The Witch


The Witch (Robert Eggers, 2015)

A year after debuting at Sundance, Robert Eggers’s debut film The Witch finally made it to theaters.   I have a complicated relationship with horror films.  I love them when they are great, but can’t stand them otherwise.  I’ve been hearing enough great things about this one for months, so I was excited to give it a try.

This film was technically brilliant.  The cinematography was gorgeous, specifically the shots in the woods with the ominous darkness.  The camera moved deliberately, holding shots as necessary to build appropriate tension.  The camera work was mirrored with and equally if not more impressive score.  Taking ques from 2001 and the more recent masterpiece for Under the Skin, Mark Korven’s understanding of mood was the highlight of the film for me.

The other elements of The Witch didn’t impress me as much.  I found the acting to be perfectly serviceable, but nothing took my breath away.  Anya Taylor-Joy was the high point as Tomasin, but the rest of the cast was just forgettable.  The screenplay was another mixed bag for me.  I thought Eggers’s use of silence was superb; it built an amazingly tense mood which led into some genuinely frightening moments.  However, there were major story elements, including the ending, that fell a little flat.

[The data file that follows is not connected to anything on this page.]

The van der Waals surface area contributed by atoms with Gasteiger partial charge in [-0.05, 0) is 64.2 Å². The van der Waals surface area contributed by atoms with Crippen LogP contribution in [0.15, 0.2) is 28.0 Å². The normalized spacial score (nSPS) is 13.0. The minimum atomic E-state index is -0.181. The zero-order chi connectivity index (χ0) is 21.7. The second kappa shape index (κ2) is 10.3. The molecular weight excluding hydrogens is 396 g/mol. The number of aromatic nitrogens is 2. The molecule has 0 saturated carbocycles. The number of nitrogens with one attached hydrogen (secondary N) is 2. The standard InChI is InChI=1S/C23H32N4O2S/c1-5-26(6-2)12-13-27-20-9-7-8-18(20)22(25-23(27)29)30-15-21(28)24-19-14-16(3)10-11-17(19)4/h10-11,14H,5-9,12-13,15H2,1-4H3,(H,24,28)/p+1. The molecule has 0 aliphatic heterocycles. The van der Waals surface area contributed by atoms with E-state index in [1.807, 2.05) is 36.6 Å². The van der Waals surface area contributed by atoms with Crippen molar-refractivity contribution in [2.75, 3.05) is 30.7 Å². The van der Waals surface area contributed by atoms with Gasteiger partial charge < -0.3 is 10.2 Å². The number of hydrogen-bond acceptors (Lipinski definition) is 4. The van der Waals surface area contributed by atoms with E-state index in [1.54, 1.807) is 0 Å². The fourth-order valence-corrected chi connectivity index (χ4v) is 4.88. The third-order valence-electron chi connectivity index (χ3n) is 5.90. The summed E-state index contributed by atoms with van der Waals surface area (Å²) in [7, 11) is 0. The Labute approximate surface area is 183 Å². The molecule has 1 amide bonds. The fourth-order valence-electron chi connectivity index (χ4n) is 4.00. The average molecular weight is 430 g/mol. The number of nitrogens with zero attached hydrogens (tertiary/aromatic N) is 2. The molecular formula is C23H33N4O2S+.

The question that I’ve been wrestling with since leaving the theater is what’s my feeling on the film as a whole?  Still to this point, I’m having trouble reconciling the screenplay and acting with the technical film.  Technically, my default comparison for The Witch is to Under the Skin.  While it doesn’t live up to Under the Skin, the mere fact that it’s worth comparing to one of the best technical films of the decade speaks wonders in its favor.  And yet, I feel like I’ve forgotten the majority of the story at this point; it left no lasting impression.

Misgivings aside, the best guidance I have on my feels is that I keep recommending it to people.  It’s a palatable enough film that exemplifies how good horror films can be that I want it to be seen.  Not only do I recommend it, but I want to see it again when it comes out on home video.  I feel the need to examine it again for the love of the craft.

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